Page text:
That means you’re going after dad, and he might not resonate, he might not engage. But if you go after mom, who might be healthy, it might be a better way to really address the needs of the family, the community, and so on and so forth.

Shaun Bossons:

That’s a really good insight. I know when we talk about public healthcare like in the UK, for example, we have an aging population. And when we have conversations like today, when we’re talking about innovation and technology, we obviously also need to take into account an aging population, it has to be technology that is seamless, frictionless, and easy to use.

Kip Lee:

Yeah, In terms of aging population, just to build on that, daughters, the female in the family oftentimes has a lot of strings that she can pull to help mom, dad, grandma, grandpa go to the hospital and I think it’s just a richer way to think about the target audience. And, as we think about all the different needs, patient experience, navigation, there are ways I think that we can get smarter as a whole.

Dean Cookson:

Could you give us an example of a bad experience?

Kip Lee:

Yeah, this is a real one. This is actually what triggered our interest in finding a Wayfinding solution many, many years ago, and this is a personal story.

I had a situation where I was exiting the building having given a presentation on customer-centricity and patient-centric ways of approaching what we do. As I was leaving the main building and walking toward the parking lot, I heard a mother and her daughter stuck on the second floor. And it was past five o’clock, so some of the doors were locked, so they had just crossed into the edge of the building, and they couldn’t go back in the building. They were stuck on the outside exterior, and there were bars. And it was a pathway to go from the second floor to the third floor. But they were really literally stuck, and they were yelling out to me saying, “Hey, can you help us get out of here?”

What happened was according to the static map that they had, which was not that great and that’s what we used to have, it makes no distinction between the second floor and third floor for patients and they needed to be on the third floor to access the walkway from the building to the parking garage. So they couldn’t tell the difference. They were stuck and literally trapped behind bars in one of our building areas.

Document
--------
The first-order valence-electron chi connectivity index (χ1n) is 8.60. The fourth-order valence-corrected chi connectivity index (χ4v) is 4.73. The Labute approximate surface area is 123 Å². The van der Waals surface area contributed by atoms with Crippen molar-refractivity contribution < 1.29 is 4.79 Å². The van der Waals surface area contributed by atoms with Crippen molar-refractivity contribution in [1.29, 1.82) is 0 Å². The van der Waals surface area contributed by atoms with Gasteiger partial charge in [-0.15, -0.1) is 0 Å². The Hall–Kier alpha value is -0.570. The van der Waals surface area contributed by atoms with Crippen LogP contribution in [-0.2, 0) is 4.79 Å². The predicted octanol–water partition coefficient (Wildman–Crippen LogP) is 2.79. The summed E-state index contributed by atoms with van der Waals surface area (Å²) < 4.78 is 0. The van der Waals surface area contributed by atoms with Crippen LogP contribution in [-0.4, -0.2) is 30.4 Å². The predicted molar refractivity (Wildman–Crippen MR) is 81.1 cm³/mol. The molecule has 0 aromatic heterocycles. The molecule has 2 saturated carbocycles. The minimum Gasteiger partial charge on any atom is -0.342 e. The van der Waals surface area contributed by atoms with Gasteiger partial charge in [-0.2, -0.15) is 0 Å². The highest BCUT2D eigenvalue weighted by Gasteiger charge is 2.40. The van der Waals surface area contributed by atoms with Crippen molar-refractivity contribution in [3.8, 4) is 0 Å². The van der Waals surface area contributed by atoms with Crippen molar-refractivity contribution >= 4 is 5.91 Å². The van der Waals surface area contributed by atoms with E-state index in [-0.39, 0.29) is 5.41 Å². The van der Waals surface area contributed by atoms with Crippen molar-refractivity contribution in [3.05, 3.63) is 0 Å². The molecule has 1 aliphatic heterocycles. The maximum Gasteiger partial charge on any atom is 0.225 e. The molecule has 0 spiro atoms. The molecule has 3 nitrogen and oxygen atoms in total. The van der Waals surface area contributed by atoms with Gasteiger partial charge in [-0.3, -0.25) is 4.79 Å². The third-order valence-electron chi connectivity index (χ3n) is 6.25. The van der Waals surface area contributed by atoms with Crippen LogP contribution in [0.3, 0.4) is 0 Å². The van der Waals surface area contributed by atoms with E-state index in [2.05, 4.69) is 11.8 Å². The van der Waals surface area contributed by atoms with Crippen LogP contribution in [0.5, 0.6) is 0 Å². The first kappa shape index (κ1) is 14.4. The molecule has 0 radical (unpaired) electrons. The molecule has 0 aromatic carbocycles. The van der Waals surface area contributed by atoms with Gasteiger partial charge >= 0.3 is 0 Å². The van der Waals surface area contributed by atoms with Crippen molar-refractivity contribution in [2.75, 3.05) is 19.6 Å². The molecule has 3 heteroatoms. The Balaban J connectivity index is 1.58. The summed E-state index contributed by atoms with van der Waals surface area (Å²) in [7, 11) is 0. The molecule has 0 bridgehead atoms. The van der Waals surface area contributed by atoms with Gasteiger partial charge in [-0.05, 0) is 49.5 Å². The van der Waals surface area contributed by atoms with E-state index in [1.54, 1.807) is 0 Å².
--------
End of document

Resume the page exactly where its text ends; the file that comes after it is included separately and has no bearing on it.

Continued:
So I rushed back into the building and figured out a way to let them out. But it goes to show this is the last part of their journey. They don’t think they might have had a good experience with their physician. They’re leaving, they’re trying to go back to the parking garage, and they’re literally stuck in this cell. As we think about the journey, I hope that wasn’t the last thing that they remembered during their visit to our main campus here. That’s one example of how we have unnecessary suffering, the security doors were locked for obvious reasons, after five o’clock. And there was a lot of good intention in creating the maps and the visuals and the printouts, but it was just a bad patient experience tied to poor navigation. If I hadn’t seen them, hopefully, someone else would have and let them out. But, it just goes to show that we can sometimes literally trap people and get in their way, and ruin a potential good experience.

Dean Cookson:

It sounds like it was a bad day for, for the mother and the child. That seems like quite an extreme example. When people have these types of bad experiences, what do you think the impact is on those kinds of individuals?

Kip Lee: